More on the Buddha and Prosperity
After struggling with yesterdays post, and finally saying it wasn’t perfect but got the basics across i went to the main branch of the Vancouver Public Library. On the end of each bookcase there is room for about 3 books to be displayed, chosen from what is available on the topics contained on those shelves. Some of you can probably already see where this is going, yes I found the book pictured above. The one I wish I had before I wrote yesterdays post. Anyone else ever have one of those days?
I am only going to give the following quote from the book:
“Wise laypeople improve two kinds of skills.
First they develop the ability to obtain new
wealth and to secure the acquired wealth.
Next, they learn how to differentiate between
wholesome and unwholesome conduct and
how to follow a wholesome way of life.”
The Buddha, The numerical Discourses as quoted from the above book, before the forward.
The rest of the book shows that ethics and economics are so tightly intertwined that to separate them into separate strands will cause the fabric of our lives to unravel. From being told that we should live joyful and meaningful lives, and not spend all our time in meditation. Most of us have families, and spending time with them is something we should do as much as possible with, while not forgetting our friends, neighbors and others. There is an old saying that, all work and no play makes Jack a dull boy. As Buddhists we are to earn enough to support our families, and have some to enjoy life with some luxuries permitted. However this is all to be done within a framework of wholesome actions.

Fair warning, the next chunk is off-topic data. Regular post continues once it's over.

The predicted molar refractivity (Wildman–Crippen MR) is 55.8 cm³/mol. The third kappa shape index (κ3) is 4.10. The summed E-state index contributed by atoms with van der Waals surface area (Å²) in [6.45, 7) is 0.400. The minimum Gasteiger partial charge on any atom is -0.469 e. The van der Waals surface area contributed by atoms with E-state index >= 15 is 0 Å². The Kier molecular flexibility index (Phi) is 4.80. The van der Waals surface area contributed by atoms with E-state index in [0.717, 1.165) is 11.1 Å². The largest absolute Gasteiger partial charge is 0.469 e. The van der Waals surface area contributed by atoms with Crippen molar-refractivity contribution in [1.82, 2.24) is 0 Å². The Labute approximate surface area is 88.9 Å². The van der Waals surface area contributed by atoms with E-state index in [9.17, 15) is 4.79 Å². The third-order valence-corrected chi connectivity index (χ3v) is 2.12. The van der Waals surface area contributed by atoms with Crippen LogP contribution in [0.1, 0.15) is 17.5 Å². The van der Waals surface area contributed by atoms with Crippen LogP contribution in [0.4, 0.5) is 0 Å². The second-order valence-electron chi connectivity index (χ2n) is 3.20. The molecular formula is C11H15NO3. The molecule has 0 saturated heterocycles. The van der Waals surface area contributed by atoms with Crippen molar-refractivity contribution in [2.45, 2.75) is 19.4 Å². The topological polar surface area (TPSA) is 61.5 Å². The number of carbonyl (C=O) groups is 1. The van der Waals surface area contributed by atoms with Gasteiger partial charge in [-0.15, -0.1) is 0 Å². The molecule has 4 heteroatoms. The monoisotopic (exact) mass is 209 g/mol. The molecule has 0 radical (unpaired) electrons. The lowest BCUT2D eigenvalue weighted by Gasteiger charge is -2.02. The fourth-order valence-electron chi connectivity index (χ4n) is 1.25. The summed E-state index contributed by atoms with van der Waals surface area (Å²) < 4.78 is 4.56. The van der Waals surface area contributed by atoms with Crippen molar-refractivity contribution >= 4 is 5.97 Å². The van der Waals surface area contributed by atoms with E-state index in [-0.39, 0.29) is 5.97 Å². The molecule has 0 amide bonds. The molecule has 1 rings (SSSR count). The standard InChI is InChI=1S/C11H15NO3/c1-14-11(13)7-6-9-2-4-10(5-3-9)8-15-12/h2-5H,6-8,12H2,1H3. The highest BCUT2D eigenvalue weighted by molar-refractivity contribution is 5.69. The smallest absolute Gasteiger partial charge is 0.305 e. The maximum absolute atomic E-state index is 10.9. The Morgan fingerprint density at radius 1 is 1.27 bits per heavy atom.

How do we determine if an action is wholesome or not? There are three criteria:
1. Does the decision improve my own well being? (atta sambita)
2. Does the decision improve the well being of others involved in the decision? (paratha sambita)
3. Does the decision improve the well being of myself and all others involved? (ubbayattha sambita)
Well being is used instead of happiness, for short term happiness at the expense of the future is not good decision. Also when we look at all those involved with the decision it breaks into two parts. First might be a small group, such as your family who will see an increase in their well being. However there are other sentient beings who we must consider as well that maybe impacted by our decisions. To use a simply analogy. You decide to have bacon and eggs tomorrow instead of oatmeal or congee. To the chickens who lay the eggs, it is all in a days work, while to the pig is is a lifelong commitment, or should I say life ending one.
If we take the time to meditate or reflect on our actions, we will start to see better ways to accomplish our goals in life. If we all made even one positive lasting change every month of our lives, how much more wonderful would the world be in a year, or a decade. Also as children learn lessons best from us being living examples of the message we try to impart, this would influence the next generation, and if they continued on the continuous self improvement, there is no foretelling of the tremendous strides that could be made in allowing all beings to live with minimal suffering.